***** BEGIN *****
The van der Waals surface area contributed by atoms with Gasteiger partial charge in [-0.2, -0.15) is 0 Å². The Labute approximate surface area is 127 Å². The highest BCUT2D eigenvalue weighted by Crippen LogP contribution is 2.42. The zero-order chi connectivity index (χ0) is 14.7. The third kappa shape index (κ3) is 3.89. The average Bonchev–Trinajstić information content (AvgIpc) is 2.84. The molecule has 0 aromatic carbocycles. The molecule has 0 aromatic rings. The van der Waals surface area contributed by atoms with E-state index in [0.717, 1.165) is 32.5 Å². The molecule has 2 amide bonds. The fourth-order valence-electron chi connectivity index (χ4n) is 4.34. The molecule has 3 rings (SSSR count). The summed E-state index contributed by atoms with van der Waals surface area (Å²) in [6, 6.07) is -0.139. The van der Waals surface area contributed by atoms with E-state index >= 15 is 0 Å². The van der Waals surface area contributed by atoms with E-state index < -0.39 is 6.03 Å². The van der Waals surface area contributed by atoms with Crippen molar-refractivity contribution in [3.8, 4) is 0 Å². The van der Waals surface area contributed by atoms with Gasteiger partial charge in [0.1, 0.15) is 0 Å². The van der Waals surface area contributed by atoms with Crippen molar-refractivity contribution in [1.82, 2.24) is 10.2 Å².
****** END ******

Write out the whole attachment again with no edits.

The van der Waals surface area contributed by atoms with Gasteiger partial charge in [-0.2, -0.15) is 0 Å². The Labute approximate surface area is 127 Å². The highest BCUT2D eigenvalue weighted by Crippen LogP contribution is 2.42. The zero-order chi connectivity index (χ0) is 14.7. The third kappa shape index (κ3) is 3.89. The average Bonchev–Trinajstić information content (AvgIpc) is 2.84. The molecule has 0 aromatic carbocycles. The molecule has 0 aromatic rings. The van der Waals surface area contributed by atoms with E-state index in [0.717, 1.165) is 32.5 Å². The molecule has 2 amide bonds. The fourth-order valence-electron chi connectivity index (χ4n) is 4.34. The molecule has 3 rings (SSSR count). The summed E-state index contributed by atoms with van der Waals surface area (Å²) in [6, 6.07) is -0.139. The van der Waals surface area contributed by atoms with E-state index >= 15 is 0 Å². The van der Waals surface area contributed by atoms with E-state index < -0.39 is 6.03 Å². The van der Waals surface area contributed by atoms with Crippen molar-refractivity contribution in [3.8, 4) is 0 Å². The van der Waals surface area contributed by atoms with Gasteiger partial charge in [0.1, 0.15) is 0 Å². The van der Waals surface area contributed by atoms with Crippen molar-refractivity contribution in [1.82, 2.24) is 10.2 Å².